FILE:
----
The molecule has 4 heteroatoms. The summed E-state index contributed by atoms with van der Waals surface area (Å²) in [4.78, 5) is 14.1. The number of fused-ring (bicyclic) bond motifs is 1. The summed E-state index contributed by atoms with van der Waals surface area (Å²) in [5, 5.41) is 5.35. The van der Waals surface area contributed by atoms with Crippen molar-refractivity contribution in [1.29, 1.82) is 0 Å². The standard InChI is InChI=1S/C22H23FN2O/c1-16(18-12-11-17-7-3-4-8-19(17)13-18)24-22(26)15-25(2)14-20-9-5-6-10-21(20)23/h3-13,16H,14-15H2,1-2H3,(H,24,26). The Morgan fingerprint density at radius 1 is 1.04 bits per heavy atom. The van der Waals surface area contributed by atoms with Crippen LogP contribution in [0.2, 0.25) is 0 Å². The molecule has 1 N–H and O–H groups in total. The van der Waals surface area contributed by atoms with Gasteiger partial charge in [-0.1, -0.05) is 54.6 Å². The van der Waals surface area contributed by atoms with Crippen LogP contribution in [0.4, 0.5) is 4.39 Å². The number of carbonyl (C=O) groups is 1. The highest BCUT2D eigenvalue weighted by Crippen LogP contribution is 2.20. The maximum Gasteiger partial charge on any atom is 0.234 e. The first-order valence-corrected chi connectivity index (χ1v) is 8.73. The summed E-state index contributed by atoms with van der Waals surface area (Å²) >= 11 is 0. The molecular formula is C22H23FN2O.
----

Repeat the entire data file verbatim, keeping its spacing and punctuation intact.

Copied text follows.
The molecule has 4 heteroatoms. The summed E-state index contributed by atoms with van der Waals surface area (Å²) in [4.78, 5) is 14.1. The number of fused-ring (bicyclic) bond motifs is 1. The summed E-state index contributed by atoms with van der Waals surface area (Å²) in [5, 5.41) is 5.35. The van der Waals surface area contributed by atoms with Crippen molar-refractivity contribution in [1.29, 1.82) is 0 Å². The standard InChI is InChI=1S/C22H23FN2O/c1-16(18-12-11-17-7-3-4-8-19(17)13-18)24-22(26)15-25(2)14-20-9-5-6-10-21(20)23/h3-13,16H,14-15H2,1-2H3,(H,24,26). The Morgan fingerprint density at radius 1 is 1.04 bits per heavy atom. The van der Waals surface area contributed by atoms with Crippen LogP contribution in [0.2, 0.25) is 0 Å². The molecule has 1 N–H and O–H groups in total. The van der Waals surface area contributed by atoms with Gasteiger partial charge in [-0.1, -0.05) is 54.6 Å². The van der Waals surface area contributed by atoms with Crippen LogP contribution in [0.4, 0.5) is 4.39 Å². The number of carbonyl (C=O) groups is 1. The highest BCUT2D eigenvalue weighted by Crippen LogP contribution is 2.20. The maximum Gasteiger partial charge on any atom is 0.234 e. The first-order valence-corrected chi connectivity index (χ1v) is 8.73. The summed E-state index contributed by atoms with van der Waals surface area (Å²) >= 11 is 0. The molecular formula is C22H23FN2O.